“Cybercrime” is defined as a criminal activity conducted with either the use of computers or the Internet. Once more the subject of science fiction authors than considered a real threat, in today’s world of connected devices and individuals seemingly completely reliant on their portable computers, the threat of cybercrime has never been great. Fifteen years ago, many of us might have interacted with a computer for a few hours a day, perhaps in the evening or at the office. Today, more and more of us either permanently connected with a smartphone and interacting and relying more and more on the Internet to simplify and smooth our lives: we keep a lot of personal information on our smartphones and tablets. The security industry has also moved with the times and many of the big name desktop security products have introduced mobile versions of their application suites, designed to keep us safe on our mobile devices.
Safe from what? In the Android sphere, because the platform is designed to be open and accessible for developers, because it is usually relatively easy to root devices (and thus provide them with even more system permissions), it is relatively easy to write “malware.” Malware is one of the term used to describe an application that can steal or harm data on a device. It could be written by corporate-sized groups equipped with bunkers full of servers, or perhaps by college students in their dorm bedrooms. Applications designed to convert normal Android applications into malware-infected products are available online if you know where to look and today’s story concerns the author of the “Dendroid” malware, which was picked up early in 2014. The author is facing up to ten years in jail and a fine that could reach a quarter of a million dollars.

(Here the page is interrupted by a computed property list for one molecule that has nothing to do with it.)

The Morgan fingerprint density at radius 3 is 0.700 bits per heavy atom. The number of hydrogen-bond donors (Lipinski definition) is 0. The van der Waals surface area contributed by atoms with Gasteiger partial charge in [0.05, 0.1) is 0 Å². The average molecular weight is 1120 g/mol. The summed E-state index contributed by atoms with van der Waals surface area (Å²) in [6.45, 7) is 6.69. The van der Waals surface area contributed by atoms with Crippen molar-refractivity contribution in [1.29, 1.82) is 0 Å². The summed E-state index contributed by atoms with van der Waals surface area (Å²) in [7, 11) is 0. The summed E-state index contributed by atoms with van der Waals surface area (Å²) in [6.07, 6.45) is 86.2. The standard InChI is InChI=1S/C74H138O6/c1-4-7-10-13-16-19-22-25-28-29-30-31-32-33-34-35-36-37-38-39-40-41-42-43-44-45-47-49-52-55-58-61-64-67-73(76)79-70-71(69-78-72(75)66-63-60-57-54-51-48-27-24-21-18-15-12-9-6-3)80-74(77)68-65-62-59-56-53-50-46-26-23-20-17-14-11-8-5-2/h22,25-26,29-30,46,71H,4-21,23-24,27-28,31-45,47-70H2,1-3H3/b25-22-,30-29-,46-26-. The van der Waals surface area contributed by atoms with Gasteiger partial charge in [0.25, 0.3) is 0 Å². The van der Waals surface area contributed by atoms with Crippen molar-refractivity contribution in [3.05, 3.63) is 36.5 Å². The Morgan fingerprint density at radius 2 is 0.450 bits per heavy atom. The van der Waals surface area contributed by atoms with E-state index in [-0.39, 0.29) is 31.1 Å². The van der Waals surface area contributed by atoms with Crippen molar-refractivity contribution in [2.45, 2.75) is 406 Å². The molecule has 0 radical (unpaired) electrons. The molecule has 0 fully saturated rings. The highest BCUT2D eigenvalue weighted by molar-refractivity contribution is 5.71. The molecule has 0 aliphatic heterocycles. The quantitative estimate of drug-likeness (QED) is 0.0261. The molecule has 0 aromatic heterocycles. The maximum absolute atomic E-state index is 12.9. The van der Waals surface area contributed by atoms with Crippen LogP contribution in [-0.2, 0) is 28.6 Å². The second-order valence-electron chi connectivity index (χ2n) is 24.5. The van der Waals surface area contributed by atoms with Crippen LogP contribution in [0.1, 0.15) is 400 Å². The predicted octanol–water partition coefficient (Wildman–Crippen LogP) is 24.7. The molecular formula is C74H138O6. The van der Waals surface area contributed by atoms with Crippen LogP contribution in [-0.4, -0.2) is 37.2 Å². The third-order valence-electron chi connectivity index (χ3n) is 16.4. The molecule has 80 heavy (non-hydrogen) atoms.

The author himself is a Carnegie Mellon University student, Morgan C Culbertson, 20 years old. Morgan is a former intern at cybersecurity company FireEye and in a federal court, pleaded guilty to the charge of developing the application. Dendroid is a powerful and well designed malware “Remote Access Toolkit,” known as a RAT, that had been built to evade detection from Google’s Play Store Bouncer security application. Dendroid has the ability to take pictures, record ambient noise, telephone calls and intercept text messages. It was sold including a universal “binder application,” meaning that a custom can easily and simply inject Dendroid code into a host application. It is a clever and sophisticated means of allowing would-be hackers from around the world infect target applications. Morgan was looking to sell Dendroid on the Darkode cybercrime forum for $300 (the original advert is showing below) and also advertised the source code. In the court case, Morgan said: “I am sorry to the individuals to whom my software may have compromised their privacy” and his lawyer stated that there had been no offers for Dendroid’s source code. It is not clear how many, if any, copies of Dendroid were sold. This Darkode forum and marketplace has subsequently been shut down by the FBI and Morgan is just one of seventy people targeted in the investigation. Darkode was created by hacking group “Lizard Squad.”